Gene Marks [00:09:04 - 00:10:15]

It's a great answer. And, you know, they are few and they are far between. I think if there's anything that I learned about being in the profession because the profession has expanded so much and the expertise has changed so much, is that, you know, I've learned to admit what you don't know, you know?


Like, you know, people think like, being a CPA today is like, people think like a doctor. You're not a doctor anymore. You're a specialist. You're a cardiologist. You know what I mean? You're a dermatologist. Or same thing with the CPA. I mean, there are CPAs that are really amazing at taxes and tax planning. There are others that are financial planners and wealth managers and auditors and all.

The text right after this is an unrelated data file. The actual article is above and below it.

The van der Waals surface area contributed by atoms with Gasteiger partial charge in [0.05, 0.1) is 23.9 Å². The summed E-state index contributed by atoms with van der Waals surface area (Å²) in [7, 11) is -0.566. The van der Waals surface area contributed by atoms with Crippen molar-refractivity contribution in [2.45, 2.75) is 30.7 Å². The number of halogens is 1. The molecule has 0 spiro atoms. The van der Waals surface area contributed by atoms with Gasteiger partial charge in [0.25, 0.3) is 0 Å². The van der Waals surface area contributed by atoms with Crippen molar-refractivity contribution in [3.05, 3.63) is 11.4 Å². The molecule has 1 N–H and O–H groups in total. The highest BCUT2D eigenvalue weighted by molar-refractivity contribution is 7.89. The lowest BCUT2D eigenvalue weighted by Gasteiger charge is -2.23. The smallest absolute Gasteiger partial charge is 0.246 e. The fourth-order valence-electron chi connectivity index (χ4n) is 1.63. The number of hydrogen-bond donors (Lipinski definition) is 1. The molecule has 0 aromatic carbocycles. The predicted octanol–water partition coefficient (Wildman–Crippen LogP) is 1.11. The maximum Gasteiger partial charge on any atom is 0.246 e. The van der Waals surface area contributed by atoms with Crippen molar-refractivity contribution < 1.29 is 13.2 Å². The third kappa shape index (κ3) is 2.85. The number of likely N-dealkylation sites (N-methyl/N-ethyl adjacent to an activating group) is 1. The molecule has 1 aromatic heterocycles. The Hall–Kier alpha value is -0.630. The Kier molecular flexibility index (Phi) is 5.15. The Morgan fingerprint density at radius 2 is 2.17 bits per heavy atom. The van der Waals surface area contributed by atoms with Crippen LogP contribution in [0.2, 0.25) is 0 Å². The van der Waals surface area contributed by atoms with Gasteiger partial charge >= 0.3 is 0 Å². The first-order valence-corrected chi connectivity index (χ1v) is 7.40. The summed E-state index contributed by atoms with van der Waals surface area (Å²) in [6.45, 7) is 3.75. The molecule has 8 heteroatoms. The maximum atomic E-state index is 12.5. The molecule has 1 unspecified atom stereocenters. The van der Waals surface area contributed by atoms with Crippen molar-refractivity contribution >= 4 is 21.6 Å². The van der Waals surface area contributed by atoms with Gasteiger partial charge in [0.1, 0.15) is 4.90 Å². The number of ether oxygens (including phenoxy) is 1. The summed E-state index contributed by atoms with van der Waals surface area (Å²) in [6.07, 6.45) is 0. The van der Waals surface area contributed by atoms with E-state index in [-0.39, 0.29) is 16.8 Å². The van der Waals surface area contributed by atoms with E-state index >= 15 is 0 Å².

I've just, I don't know if you agree with this, but I just learned that as the profession has become so much more specialized that it's important for those of us in the profession to, like, sort of focus on what we do best and admit what we're not good at because we're not trained at it, and to lean on others in the profession that do the same thing. I'm wondering if the association promotes that and if you're, you know, if the association helps other CPAs connect with each other to serve their clients.


Shelly Weir [00:10:15 - 00:11:42]

That's exactly what I was going to say. We absolutely promote it. I mean, first of all, I really appreciate now that I've gotten to know the community a bit better in these last couple of years, you know, there's sort of this inside baseball joke about, well, are you taxed or are you audit, or are you advisory or consulting? And there's a bit of a competition between, you know, those, those vehicles and those verticals, if you will.